Twitter Verification: Everyone Will Soon Have a Blue Tick, CEO Jack Dorsey Says

Twitter CEO Jack Dorsey
Jack Dorsey, US CEO and co-creator of the online social networking service and microblogging serviceTwitter, is pictured during a visit on March 14, 2012 THOMAS SAMSON/AFP/Getty Images

Every user on Twitter will soon be able to apply for a coveted blue tick verification mark, the company's CEO Jack Dorsey said in a live stream on Thursday.

Using Periscope from the firm's San Francisco headquarters, Twitter executives revealed the process was being reworked from the ground up. They said the current system creates confusion and can imply credibility, but stressed that it will still be important to let users have a way to evaluate if profiles are legitimate.

"The intention is to open verification to everyone," Dorsey said. "To do it in a way that is scalable, so we are not in the way and people can verify for facts about themselves and we don't have to be the judge and imply any bias on our part."

Earlier in the stream, he noted: "Verification as many of you know if something that we believe is broken on our platform and something that we need to fix."

David Gasca, Twitter product director, added: "Verification today has a number of problems but for the most part the main problem is we use it to mean 'identity' but because of the way it was originally started, were it was only given to very large public figures, celebrities, etc., it came to have a lot of status associated with it."

He added: "We are doing a lot of exercises to reconsider how we can change the check mark and what the future could look like around that."

In 2016 the platform opened the verification process so that anyone could apply for the check mark. The system was scrapped last year after Twitter faced backlash for verifying several controversial figures, including members of the so-called alt-right movement Richard Spencer and Jason Kessler alongside conservative activist Laura Loomer.

In November last year, the U.S. social network acknowledged that errors were made and purged a number of those individuals' verification badges.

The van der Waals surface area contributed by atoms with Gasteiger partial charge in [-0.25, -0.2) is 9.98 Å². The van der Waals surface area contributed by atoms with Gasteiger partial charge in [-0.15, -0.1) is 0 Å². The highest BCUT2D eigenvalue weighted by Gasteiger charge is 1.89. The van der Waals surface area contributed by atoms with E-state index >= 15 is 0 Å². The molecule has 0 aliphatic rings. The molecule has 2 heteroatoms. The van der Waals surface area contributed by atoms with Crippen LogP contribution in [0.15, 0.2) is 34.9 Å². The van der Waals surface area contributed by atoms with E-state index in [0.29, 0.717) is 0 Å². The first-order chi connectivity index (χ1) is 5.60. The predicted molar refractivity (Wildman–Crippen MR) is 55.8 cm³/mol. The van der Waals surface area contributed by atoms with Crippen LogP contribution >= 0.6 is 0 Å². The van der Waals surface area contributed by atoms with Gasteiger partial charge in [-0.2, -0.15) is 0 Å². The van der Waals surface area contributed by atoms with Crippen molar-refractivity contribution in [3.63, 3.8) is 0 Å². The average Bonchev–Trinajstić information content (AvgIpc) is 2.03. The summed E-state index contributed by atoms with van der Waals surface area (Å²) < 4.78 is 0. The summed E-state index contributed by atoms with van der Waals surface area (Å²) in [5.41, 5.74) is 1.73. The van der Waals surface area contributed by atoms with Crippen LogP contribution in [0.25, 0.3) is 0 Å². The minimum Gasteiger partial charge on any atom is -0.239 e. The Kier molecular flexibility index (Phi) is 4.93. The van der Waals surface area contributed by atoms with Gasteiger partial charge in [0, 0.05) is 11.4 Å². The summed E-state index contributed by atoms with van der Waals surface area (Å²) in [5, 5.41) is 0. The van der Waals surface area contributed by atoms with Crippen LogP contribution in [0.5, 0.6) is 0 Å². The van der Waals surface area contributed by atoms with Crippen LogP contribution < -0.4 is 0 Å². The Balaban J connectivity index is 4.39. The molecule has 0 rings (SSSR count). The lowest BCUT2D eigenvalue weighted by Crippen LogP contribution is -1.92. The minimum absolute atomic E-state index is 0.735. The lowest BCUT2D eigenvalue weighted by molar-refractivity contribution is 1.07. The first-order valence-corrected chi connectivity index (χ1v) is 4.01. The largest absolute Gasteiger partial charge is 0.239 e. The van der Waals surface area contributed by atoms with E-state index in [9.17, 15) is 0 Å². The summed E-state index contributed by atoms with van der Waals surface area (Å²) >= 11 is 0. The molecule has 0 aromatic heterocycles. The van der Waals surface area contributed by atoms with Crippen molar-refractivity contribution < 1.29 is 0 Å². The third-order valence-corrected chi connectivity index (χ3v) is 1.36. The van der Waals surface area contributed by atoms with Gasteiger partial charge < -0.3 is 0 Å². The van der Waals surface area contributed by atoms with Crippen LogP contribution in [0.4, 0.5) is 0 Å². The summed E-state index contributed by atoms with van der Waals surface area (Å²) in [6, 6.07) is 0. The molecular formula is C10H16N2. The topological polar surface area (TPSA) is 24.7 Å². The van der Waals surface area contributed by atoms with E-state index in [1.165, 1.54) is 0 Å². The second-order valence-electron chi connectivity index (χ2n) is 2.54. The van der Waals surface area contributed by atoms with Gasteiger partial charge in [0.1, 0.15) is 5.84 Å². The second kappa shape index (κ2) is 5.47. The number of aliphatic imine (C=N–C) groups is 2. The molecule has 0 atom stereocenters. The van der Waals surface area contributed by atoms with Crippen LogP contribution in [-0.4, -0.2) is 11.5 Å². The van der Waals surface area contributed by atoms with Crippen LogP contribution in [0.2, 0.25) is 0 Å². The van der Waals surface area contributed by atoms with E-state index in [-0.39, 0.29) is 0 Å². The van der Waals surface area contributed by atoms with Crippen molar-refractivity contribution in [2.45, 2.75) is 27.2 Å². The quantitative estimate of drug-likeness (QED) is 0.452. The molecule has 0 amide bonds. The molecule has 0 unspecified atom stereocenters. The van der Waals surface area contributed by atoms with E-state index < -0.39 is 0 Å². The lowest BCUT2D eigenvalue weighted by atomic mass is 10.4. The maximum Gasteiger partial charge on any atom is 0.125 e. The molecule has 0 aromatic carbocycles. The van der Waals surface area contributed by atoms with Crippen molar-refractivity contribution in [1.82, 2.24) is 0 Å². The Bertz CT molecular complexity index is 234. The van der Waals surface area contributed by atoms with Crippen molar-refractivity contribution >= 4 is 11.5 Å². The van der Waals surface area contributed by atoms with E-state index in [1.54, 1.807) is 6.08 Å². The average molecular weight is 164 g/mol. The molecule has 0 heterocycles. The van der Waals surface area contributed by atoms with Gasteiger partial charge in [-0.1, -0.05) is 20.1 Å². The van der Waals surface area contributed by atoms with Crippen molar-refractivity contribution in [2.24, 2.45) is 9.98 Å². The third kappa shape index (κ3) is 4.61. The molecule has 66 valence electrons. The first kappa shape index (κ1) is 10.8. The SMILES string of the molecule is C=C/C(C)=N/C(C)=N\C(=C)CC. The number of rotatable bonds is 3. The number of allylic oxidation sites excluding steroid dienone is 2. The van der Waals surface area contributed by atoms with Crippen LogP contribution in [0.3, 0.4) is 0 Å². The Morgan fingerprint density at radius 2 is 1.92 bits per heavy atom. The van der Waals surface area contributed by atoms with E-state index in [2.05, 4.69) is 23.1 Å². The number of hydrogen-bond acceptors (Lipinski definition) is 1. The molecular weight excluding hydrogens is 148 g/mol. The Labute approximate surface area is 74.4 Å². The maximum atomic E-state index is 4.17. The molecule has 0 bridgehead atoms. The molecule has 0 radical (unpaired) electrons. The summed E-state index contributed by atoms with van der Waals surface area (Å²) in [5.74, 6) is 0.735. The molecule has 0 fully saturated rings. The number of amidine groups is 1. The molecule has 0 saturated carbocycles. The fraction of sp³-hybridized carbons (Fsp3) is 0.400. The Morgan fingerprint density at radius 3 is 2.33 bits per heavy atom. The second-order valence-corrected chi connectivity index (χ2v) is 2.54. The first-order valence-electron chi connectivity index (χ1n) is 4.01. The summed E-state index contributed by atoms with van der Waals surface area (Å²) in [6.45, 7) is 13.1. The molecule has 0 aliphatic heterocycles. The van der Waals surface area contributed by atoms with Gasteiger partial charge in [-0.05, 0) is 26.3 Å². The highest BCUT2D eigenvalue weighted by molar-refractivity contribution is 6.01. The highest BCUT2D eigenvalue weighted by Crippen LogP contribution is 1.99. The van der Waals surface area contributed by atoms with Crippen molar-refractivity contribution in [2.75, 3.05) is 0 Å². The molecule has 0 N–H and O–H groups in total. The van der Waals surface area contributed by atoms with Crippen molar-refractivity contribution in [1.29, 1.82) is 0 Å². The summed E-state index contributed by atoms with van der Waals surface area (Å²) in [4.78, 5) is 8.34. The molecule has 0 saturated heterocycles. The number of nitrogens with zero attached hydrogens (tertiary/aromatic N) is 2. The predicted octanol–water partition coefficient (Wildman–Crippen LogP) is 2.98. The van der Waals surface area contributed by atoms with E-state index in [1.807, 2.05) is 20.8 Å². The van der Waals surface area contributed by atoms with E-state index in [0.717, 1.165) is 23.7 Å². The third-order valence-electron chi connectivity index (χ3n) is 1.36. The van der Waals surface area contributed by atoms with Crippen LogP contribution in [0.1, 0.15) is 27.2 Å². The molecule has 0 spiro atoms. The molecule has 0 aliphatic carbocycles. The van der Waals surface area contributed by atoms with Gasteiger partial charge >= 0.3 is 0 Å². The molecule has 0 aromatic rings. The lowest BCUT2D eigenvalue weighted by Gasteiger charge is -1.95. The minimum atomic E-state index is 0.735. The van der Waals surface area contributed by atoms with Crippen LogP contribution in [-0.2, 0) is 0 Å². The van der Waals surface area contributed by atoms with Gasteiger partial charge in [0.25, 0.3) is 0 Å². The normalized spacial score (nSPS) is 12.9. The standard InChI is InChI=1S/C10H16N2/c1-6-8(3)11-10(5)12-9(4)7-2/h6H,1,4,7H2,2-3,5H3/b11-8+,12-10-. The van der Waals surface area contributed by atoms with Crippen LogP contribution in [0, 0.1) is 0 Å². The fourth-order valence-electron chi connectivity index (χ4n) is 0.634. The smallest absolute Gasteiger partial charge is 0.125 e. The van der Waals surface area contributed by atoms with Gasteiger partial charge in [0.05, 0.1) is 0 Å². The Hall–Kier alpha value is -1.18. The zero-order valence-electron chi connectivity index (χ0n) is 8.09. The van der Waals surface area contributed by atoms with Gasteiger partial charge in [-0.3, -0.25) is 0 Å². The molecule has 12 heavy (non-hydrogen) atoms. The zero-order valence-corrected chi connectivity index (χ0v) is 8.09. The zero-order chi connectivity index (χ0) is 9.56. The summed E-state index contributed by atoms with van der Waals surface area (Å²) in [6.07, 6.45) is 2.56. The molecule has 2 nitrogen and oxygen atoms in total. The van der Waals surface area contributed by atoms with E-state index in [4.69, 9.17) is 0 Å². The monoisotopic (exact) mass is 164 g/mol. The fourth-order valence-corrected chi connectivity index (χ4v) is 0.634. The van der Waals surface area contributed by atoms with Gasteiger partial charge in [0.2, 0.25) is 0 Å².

In a statement at the time, Twitter's support profile wrote: "Verification has long been perceived as an endorsement. We gave verified accounts visual prominence on the service which deepened this perception. We should have addressed this earlier but did not prioritize the work as we should have.

"This perception became worse when we opened up verification for public submissions and verified people who we in no way endorse. We're working on a new authentication and verification program. In the meantime, we are not accepting any public submissions for verification and have introduced new guidelines."

People holding mobile phones are silhouetted against a backdrop projected with the Twitter logo. Kacper Pempel/REUTERS

Alongside Silicon Valley darlings Facebook and Google, Twitter has faced intense scrutiny for enabling Russian troll farms to influence Americans' discourse around politics, including by paid employees linked to the notorious Internet Research Agency. Twitter previously confirmed more than one million people had interacted with fake profiles prior to the 2016 U.S. presidential election.

Last month, Dorsey admitted that Twitter did not act fast enough to stop the trolls and bots from spreading misinformation online.

He revealed in a blog post that his team is now seeking to evaluate the "health" of conversations on the website. "We've been accused of apathy, censorship, political bias, and optimizing for our business and share price instead of the concerns of society," the CEO wrote. "This is not who we are, or who we ever want to be."

This article was updated to clarify the political affiliation of Laura Loomer.